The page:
Why Doing Less In Business Is Better Than Doing More
Posted by Wayne in Books, Time Management
Win a copy of Essentialism – The Disciplined Pursuit of Less
In a world of instant access and 24/7 connectivity, it is getting harder and harder to determine where and what should get our attention. With more responsibilities, more demands both at work and at home; the more expected, inspected, and dissected we feel the ever increasing pressure to do more.
With the constant pull and the constant ping of yet another message to be returned, post to be liked, and phone call to return, it’s no wonder so many people feel overworked and overwhelmed.
In a world where everyone is vying for every second of our day, it’s not uncommon that we allow others to dictate our schedule and our priorities. But what can we do about it?
The underlying theme in Greg McKeown’s recently released book, Essentialism – The Disciplined Pursuit of Less, is that if you don’t prioritize your life, someone else will.
When I read this tagline, I knew I needed to read this book.
So what is essentialism?
“Essentialism is not about how to get more things done; it’s about how to get the right things done. It is about making the wisest possible investment of your time and energy in order to operate at our highest point of contribution by doing only what is essential.” -page 5
Sounds great on paper, but how? How can we determine what is most important, what should get our time and attention, and what our priorities should be? Over the next couple of hundred pages, Greg lays out the blueprint for becoming more by doing less.
The journey begins with helping his readers to gain an understanding of what essentialism is, and then quickly moves into how to determine what should stay and what should go.
The first step in the journey to becoming an essentialist is embracing the power we have to choose.
“We often think of choice as a thing. But a choice is not a thing. Our options may be things, but a choice – a choice is an action. …we may not always have control over our options; we always have control over how we choose among them.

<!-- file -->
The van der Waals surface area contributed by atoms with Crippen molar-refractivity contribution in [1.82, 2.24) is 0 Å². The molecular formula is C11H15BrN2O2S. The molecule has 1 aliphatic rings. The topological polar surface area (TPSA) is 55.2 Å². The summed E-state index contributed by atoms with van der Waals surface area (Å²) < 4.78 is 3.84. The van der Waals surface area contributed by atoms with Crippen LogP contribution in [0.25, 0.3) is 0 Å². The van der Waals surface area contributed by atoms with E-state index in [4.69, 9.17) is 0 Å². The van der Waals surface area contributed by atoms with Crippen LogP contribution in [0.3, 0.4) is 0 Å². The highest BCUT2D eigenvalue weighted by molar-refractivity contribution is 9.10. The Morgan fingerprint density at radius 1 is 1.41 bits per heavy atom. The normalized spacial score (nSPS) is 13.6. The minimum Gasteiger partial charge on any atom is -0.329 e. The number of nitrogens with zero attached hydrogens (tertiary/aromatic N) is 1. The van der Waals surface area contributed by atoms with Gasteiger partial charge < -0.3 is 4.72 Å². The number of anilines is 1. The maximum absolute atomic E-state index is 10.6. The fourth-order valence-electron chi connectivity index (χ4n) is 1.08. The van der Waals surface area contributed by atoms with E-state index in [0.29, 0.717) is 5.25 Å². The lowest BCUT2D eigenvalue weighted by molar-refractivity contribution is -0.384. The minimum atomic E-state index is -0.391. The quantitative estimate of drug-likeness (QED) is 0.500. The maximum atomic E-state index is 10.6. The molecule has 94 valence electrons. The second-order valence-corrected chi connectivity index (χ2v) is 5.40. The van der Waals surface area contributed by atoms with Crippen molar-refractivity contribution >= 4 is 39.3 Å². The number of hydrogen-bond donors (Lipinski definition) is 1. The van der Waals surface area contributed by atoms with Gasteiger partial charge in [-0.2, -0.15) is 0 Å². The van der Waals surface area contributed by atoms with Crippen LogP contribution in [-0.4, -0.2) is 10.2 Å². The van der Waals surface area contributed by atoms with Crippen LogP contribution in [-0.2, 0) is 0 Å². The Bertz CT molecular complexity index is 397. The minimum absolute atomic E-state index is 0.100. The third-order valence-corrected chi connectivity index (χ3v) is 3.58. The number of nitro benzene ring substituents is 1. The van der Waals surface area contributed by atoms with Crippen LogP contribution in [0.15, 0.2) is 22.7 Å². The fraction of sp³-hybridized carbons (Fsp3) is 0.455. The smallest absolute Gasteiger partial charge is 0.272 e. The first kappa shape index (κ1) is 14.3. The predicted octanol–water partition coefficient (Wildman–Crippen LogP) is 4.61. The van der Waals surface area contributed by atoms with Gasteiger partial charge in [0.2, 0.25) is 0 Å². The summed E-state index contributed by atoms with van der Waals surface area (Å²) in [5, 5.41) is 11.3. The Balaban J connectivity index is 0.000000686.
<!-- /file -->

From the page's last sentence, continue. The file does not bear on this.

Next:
…we have overemphasized the external aspect of choices (our options) and underemphasized our internal ability to choose (our actions).” – page 35
Once we remind ourselves that we do have the power to chose, Greg then reminds us that not everything (despite what we currently may believe) is of equal importance.
“Many capable people are kept from getting to the next level of contribution because they can’t let go of the belief that everything is important.” – page 49
Part of the process of becoming an essentialist, and reaping all the benefits that come with along with it, is accepting the fact that we’re going to have to make trade-offs.
“We can try to avoid the reality of trade-offs, but we can’t escape them.”
Greg shares the following story to help drive home the point.
“Jim Collins, the author of the business classic “Good to Great”, was once told by Peter Drucker that he could either build a great company or build great ideas but not both. Jim chose ideas. As a result of this trade-off there are still only three full-time employees in his company, yet his ideas have reached tens of millions of people through his writing.” – page 55
Explore – How Can We Discern the Trivial Many From the Vital Few?
This section is designed to help the reader place value on what is critical, and what can be ignored. Greg provides a framework to help his reader determine the vital few. The framework consists of: